Buying Portable Laptop For Programming Purposes

Discussion in 'General Linux' started by shinigaml, Dec 8, 2013.

  1. shinigaml

    shinigaml New Member

    Messages:
    3
    Likes Received:
    0
    Trophy Points:
    1
    Hello,

    I've been doing hours of research today in order to educate myself on what Linux is and all the different distro's that are available. I've heard that for Web Development[WD], Linux is at an "advantage" over the other operating systems. I've also heard that for the most part, it doesn't matter what distro you go with for WD purposes, so I'll chose Ubuntu (or Mint).

    I've debated on whether I should choose a Macbook Pro as my laptop (personal preference) or go with a normal laptop and run Linux. Q: Should I bother buying a laptop with Linux being the factory OS?



    . . .


    But then I realized that this laptop will mostly serve 1 purpose for me, and that's WD/Programming. I want all the benefits that come with Linux for web developers but still run Windows OS. I don't plan to do a lot of programming on my main desktop computer, or any for that matter.

    I've heard that you can still run Windows or Mac as the main OS and just run/boot Linux from a CD/Drive but will this give me any problems in the future? Are there any restrictions/limitation to doing this? Or do you have any recommendations or alternatives to what I'm proposing if any?

    Any suggestions or solutions are appreciated!
  2. Akronix

    Akronix New Member

    Messages:
    8
    Likes Received:
    4
    Trophy Points:
    3
    Run linux from a CD/USB drive is an useful feature but only for testing or some no regular task purposes.
    You can perfectly setup a dual-boot configuration with windows and linux installed together, and run any of them as you like. The only limitation is your hard drive space.

    I don't know where you are buying the laptop, but where I am there is no decent laptops with linux as factory OS, so you probably will have to install it yourself.

    I suggest you test first one or some distributions in a USB drive, check that everything is fine and you like the enviroment, and go ahead and install it.

    I find little annoying be changing every time to one OS to another. So, maybe at the end, you will get catched by linux :p

    Check these links: (for Ubuntu)
    Try ubuntu using USB drive: http://www.ubuntu.com/download/desktop/try-ubuntu-before-you-install
    Install ubuntu: http://www.ubuntu.com/download/desktop/install-desktop-latest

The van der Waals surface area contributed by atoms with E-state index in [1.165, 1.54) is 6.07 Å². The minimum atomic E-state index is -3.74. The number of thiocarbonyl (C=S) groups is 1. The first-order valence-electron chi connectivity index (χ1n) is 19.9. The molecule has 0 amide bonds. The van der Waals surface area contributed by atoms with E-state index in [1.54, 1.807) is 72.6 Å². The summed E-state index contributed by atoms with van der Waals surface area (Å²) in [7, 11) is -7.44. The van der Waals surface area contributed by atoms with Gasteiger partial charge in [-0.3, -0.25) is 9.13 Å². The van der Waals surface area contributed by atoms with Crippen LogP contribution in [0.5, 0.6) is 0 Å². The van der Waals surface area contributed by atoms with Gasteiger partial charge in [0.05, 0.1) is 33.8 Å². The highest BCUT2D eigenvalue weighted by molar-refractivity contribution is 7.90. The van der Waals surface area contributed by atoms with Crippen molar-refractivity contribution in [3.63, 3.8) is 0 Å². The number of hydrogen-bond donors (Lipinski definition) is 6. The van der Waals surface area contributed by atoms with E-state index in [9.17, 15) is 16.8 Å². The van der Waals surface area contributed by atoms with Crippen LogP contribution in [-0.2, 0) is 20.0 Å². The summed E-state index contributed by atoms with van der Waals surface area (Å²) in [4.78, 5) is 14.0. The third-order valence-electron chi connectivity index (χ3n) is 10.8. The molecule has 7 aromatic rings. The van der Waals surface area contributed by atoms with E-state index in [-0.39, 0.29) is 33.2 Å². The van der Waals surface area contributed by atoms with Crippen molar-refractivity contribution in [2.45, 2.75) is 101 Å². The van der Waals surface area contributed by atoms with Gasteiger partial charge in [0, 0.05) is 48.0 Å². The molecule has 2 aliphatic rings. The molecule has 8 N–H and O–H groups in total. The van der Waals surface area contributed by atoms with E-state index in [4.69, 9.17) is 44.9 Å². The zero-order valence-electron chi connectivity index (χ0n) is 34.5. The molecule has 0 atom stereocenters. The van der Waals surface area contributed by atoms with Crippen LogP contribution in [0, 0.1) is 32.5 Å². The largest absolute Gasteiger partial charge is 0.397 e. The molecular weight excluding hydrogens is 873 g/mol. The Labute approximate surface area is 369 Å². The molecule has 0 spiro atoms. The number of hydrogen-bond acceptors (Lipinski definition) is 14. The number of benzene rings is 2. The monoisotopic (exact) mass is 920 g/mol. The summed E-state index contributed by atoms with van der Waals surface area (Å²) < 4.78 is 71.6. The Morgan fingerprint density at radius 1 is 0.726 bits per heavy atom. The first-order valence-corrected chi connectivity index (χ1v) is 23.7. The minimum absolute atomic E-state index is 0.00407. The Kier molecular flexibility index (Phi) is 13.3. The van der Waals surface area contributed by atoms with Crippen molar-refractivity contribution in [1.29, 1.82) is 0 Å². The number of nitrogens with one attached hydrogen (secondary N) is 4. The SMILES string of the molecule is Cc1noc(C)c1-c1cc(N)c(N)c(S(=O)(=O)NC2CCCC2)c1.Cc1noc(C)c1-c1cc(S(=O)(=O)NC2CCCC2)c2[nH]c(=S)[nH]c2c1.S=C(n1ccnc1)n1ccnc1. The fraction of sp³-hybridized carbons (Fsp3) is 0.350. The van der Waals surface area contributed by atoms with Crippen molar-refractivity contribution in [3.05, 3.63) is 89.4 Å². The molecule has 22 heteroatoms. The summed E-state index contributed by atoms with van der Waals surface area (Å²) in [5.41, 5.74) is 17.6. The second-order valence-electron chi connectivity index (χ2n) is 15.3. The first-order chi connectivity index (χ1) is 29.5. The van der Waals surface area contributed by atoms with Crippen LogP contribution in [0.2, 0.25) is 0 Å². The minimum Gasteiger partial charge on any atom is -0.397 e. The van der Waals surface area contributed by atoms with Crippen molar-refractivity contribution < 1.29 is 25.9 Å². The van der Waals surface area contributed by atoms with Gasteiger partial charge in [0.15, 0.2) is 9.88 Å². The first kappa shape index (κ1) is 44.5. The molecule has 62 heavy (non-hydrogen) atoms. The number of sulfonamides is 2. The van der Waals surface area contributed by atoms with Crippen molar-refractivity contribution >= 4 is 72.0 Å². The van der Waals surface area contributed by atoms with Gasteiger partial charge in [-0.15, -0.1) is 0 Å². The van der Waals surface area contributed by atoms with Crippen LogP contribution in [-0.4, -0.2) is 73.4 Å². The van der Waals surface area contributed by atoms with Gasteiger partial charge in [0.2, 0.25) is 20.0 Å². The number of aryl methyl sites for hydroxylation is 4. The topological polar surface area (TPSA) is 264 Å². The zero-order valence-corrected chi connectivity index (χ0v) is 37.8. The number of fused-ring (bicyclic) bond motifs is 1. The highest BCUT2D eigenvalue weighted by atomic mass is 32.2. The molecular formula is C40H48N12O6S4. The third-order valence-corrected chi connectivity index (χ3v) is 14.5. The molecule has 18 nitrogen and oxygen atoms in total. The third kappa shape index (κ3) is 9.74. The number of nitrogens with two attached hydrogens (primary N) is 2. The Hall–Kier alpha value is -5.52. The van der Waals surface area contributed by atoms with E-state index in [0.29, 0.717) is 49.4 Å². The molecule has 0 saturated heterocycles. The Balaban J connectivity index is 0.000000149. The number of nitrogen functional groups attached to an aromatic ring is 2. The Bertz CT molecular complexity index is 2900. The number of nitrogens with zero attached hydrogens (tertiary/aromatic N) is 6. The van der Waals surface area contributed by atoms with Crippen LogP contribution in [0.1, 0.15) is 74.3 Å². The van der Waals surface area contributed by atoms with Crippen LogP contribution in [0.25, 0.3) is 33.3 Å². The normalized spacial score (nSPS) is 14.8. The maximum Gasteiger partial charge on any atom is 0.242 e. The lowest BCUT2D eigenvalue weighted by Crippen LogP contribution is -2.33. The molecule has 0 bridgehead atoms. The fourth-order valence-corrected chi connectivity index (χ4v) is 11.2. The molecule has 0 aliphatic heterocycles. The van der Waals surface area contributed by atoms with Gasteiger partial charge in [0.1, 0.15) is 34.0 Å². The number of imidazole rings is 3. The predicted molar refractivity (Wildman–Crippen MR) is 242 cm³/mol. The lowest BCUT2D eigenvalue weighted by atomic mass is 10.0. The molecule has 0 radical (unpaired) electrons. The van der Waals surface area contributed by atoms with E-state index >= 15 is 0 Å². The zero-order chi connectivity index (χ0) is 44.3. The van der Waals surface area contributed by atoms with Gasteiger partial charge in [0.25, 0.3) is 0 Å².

Install ubuntu- with windows dual boot: https://help.ubuntu.com/community/WindowsDualBoot#Install_Ubuntu

    And there are many more info in askubuntu.com

    PD: The title of the topic looks more like you're asking which computer buy :S
  3. GrumpyOldMan

    GrumpyOldMan Active Member

    Messages:
    121
    Likes Received:
    42
    Trophy Points:
    28
    As far as laptops with linux installed, there's System76 and Zareason.

    At my shop, we just buy commodity laptops and install Ubuntu. It's not because Ubuntu has some special quality, but because it's got generally good support for most laptop hardware.

    I started on a commodity laptop. That was fine when doing Java builds using NetBeans. I still use it for some stuff, but I switched to a higher-end system because I do a lot of system software - kernels, X11, Android, and so on. These things can suck up all your resources.

    If you're doing web development, you don't need an expensive high-end system IMAO. You want disk space, and memory. If you get a laptop with USB3.0, and USB3.0 external drives, you can solve the disk space problem - these will keep pace with the internal. So the last thing is memory. Processor speed and core count is probably going to be a secondary concern for you.

    Finally, I'd recommend using the distro running on the hosts you plan to deploy to. There's some minor dissimilarities between distros, using the same distro as the deploy hosts will just make the path smoother for you. On the other hand, using a distro/install that puts things in wildly different locations will force you to learn to be careful about paths, etc. It's a discipline you need to cultivate.
  4. shinigaml

    shinigaml New Member

    Messages:
    3
    Likes Received:
    0
    Trophy Points:
    1
    Thank you both for amazing responses, really...
    I know what I must do now :]
  5. arochester

    arochester Well-Known Member

    Messages:
    818
    Likes Received:
    263
    Trophy Points:
    63
    There are a lot more around the World. Look at http://linuxpreloaded.com/

Share This Page